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Homeland Security

Flu Pandemic Mitigation

A wide range of non-medical interventions - from personal hygiene and the wearing of masks to quarantine and the screening of travellers - can potentially reduce opportunities for transmission and slow international spread. Although many of these non-medical interventions were tested during the emergency response to SARS, their use during the different conditions of an influenza pandemic has not been systematically evaluated. Consideration of their use during a pandemic is particularly important, as non-medical interventions will be the principal protective tools so long as supplies of effective vaccines and antivirals remain scarce.

The effectiveness of many interventions will depend on the behavior of the virus as determined by its pathogenicity, principal mode of transmission (droplet or aerosol), attack rate in different age groups, duration of virus shedding, and susceptibility to antivirals. If, for example, it is known that children are the most severely affected age group, or play a major role in transmission, health authorities will be in a better position to make decisions about the effectiveness of school closure, travel measures (children travel less frequently than adults), and quarantine (children cannot be separated from their parents).

Practical and common sense measures, such as frequent handwashing, covering your mouth and nose while sneezing or coughing, and staying home from work or school if you are ill with influenza-like illness, may be important to help prevent the spread of pandemic influenza. Respiratory viruses such as those those that cause flu are highly contagious and can survive for two days on skin, furniture, doorknobs and other hard surfaces. A clinical study on hand washing has shown a reduction in total respiratory illnesses although the study subjects were not tested specifically for influenza. A separate study demonstrated that hand sanitation using a commercially available ethanol-based hand rub had viricidal activity against influenza viruses. Although the effectiveness of hand washing or the use of other forms of hand hygiene on influenza transmission have not been studied, this measure is prudent based on the available data and the relative ease of instituting hand hygiene measures.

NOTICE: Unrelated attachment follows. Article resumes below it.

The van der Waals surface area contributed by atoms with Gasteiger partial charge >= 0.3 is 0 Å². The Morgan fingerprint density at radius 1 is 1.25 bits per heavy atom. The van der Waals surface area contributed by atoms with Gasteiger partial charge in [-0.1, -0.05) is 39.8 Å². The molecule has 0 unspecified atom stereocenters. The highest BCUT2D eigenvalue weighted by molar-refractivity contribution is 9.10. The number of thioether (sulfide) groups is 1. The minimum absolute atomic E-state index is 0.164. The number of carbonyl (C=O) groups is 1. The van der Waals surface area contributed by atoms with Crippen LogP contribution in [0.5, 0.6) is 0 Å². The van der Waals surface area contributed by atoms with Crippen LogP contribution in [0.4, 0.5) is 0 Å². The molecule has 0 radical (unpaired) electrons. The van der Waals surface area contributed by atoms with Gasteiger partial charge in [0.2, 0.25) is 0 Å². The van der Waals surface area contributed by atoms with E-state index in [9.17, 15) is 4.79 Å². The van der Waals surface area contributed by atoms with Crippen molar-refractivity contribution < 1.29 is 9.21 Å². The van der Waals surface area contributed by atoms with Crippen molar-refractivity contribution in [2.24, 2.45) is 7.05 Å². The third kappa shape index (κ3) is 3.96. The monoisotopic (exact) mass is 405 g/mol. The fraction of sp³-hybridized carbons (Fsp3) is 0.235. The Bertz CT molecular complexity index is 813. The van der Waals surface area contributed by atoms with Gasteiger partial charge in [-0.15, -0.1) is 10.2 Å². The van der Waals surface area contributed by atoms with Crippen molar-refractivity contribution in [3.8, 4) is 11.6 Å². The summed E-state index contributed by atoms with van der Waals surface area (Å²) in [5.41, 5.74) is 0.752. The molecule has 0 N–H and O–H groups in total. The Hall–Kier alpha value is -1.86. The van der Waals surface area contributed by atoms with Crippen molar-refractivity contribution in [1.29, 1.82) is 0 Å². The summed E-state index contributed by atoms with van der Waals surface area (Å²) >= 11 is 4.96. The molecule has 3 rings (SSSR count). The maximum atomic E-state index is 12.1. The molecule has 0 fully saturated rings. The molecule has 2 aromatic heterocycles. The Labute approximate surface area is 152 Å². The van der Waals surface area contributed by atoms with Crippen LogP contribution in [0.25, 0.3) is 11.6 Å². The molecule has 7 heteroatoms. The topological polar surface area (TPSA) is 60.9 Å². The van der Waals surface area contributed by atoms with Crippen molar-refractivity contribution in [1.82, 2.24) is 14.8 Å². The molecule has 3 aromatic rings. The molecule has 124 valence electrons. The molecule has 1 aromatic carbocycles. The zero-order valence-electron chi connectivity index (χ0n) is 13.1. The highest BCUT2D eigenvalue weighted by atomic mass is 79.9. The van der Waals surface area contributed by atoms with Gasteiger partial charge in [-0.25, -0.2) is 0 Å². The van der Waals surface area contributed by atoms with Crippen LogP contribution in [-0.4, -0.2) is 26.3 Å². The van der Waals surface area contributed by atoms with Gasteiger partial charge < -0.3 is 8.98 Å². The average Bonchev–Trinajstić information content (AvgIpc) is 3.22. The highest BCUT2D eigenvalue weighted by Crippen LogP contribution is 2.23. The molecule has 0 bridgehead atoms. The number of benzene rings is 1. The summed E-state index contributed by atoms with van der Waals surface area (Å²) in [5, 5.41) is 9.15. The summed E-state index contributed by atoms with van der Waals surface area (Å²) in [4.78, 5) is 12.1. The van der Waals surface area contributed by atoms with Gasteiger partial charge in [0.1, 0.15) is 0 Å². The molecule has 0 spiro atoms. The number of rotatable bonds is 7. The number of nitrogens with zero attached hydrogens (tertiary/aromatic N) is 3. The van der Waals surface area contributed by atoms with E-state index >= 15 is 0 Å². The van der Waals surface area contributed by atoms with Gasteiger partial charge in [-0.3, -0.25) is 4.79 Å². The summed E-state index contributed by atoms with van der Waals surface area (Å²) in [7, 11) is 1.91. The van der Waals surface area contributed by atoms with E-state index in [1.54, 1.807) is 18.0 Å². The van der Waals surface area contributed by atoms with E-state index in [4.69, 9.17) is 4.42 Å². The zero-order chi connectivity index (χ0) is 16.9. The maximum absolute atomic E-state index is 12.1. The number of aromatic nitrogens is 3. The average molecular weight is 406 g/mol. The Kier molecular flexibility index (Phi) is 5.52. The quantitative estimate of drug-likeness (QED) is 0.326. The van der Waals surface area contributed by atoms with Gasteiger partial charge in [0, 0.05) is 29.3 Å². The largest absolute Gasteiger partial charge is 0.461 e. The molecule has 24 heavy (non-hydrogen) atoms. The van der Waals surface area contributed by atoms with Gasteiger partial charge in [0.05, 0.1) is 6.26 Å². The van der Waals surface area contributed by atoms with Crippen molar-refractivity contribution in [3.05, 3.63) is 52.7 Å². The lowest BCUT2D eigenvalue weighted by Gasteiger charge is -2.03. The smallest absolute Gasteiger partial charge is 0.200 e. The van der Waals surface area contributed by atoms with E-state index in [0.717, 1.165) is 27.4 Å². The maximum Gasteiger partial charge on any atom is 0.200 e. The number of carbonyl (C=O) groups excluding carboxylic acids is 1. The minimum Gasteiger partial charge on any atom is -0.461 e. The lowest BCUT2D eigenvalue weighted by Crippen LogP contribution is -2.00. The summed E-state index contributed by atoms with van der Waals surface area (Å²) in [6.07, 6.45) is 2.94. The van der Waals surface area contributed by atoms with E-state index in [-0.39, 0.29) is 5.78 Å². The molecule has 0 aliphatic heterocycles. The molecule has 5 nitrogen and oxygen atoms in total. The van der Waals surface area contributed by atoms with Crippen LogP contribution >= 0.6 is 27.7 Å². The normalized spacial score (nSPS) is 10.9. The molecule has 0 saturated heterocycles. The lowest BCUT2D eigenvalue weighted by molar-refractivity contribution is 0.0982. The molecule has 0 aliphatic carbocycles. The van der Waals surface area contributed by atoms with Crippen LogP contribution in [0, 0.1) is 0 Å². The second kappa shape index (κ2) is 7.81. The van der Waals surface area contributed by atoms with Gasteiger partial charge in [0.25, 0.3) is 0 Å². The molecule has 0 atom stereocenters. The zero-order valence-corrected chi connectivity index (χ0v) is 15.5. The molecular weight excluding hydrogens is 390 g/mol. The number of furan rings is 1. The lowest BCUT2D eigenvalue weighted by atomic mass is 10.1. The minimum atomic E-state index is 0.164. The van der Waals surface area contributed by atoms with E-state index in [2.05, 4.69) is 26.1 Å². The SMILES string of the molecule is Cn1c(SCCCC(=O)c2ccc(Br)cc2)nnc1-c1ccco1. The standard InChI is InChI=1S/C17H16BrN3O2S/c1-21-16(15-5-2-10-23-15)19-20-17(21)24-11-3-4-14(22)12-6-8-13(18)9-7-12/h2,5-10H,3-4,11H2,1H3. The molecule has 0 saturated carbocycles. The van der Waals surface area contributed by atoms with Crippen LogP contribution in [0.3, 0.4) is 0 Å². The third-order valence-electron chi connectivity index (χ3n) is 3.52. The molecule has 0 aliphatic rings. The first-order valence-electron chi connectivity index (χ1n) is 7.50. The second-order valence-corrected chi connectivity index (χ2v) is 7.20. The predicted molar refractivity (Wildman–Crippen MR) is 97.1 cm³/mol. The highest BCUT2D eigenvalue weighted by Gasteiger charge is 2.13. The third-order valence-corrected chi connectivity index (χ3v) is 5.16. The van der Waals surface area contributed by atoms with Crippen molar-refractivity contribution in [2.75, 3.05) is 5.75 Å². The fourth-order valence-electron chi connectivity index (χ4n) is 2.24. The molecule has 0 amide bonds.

The influenza virus can survive on surfaces for hours to days, depending on the surface, but it survives on hands for less than 5 minutes. Hand washing has been shown to reduce transmission of respiratory illness, in general, in the specific setting of military trainees, but there is no specific scientific evidence related to flu. While it is reasonable to recommend that those who are in contact with the sick wash their hands, there is no evidence to support the notion that frequent routine hand washing during an epidemic will provide additional protection against transmission of the virus.

The ability of containment strategies to substantially slow the spread of pandemic influenza may be limited by the short incubation period for influenza, the large proportion of asymptomatic infections, and the non-specific nature of clinical illness from influenza infection. These challenges may lead to difficulty in identifying infected persons, in quarantining contacts of infected person prior to onset of illness, and in marshalling the substantial resources that would be needed to initiate and monitor the use of containment measures.

Opportunities for averting a pandemic or appreciably slowing its spread would end once efficient and sustained human-to-human transmission was established, as the containment of influenza at this stage is considered virtually impossible. At some point, efforts to prevent international spread through travel-related measures would also become ineffective. As levels of morbidity and mortality mount during a pandemic, measures that made good sense at earlier phases - such as isolation of patients, contact tracing, and voluntary quarantine of contacts - would cease to be effective or feasible. During prior pandemics, use of masks, closing of schools, and restrictions on large public gatherings and meetings were recommended to prevent community spread. These strategies, however, generally were not found to be effective, possibly because they tended to be instituted late in the outbreak and were not strictly adhered to, or because the control measures were not appropriate to the principle modes of transmission of influenza virus. Successful quarantines were rare.

Even during severe pandemics not everyone is affected, opening opportunities to maximize the proportion who remain uninfected. In this phase, measures such as simple hand washing and the use of masks and voluntary quarantine for symptomatic persons could help reduce transmission, while travel-related measures, such as exit screening for persons departing from affected areas, might dampen or delay international spread.

With the emergence of a new pandemic strain, several basic epidemiologic quantities (in addition to the reproductive number) will be unknown, and knowledge of these quantities will be important to the scientifically based design of control measures.

The effectiveness of various potential mitigation strategies is highly dependendent on the precise nature of a novel pandemic influenza virus. It is important to develop principles for what interventions should be implemented when. Specific means of assessing the usefulness of these and other interventions should be developed so that they can be maintained with public support if appropriate, or discontinued if ineffective and disruptive. Plans should also be made to determine who will bear the costs of reduced work attendance, unavailability of childcare, and other likely consequences of such interventions, if they are implemented.



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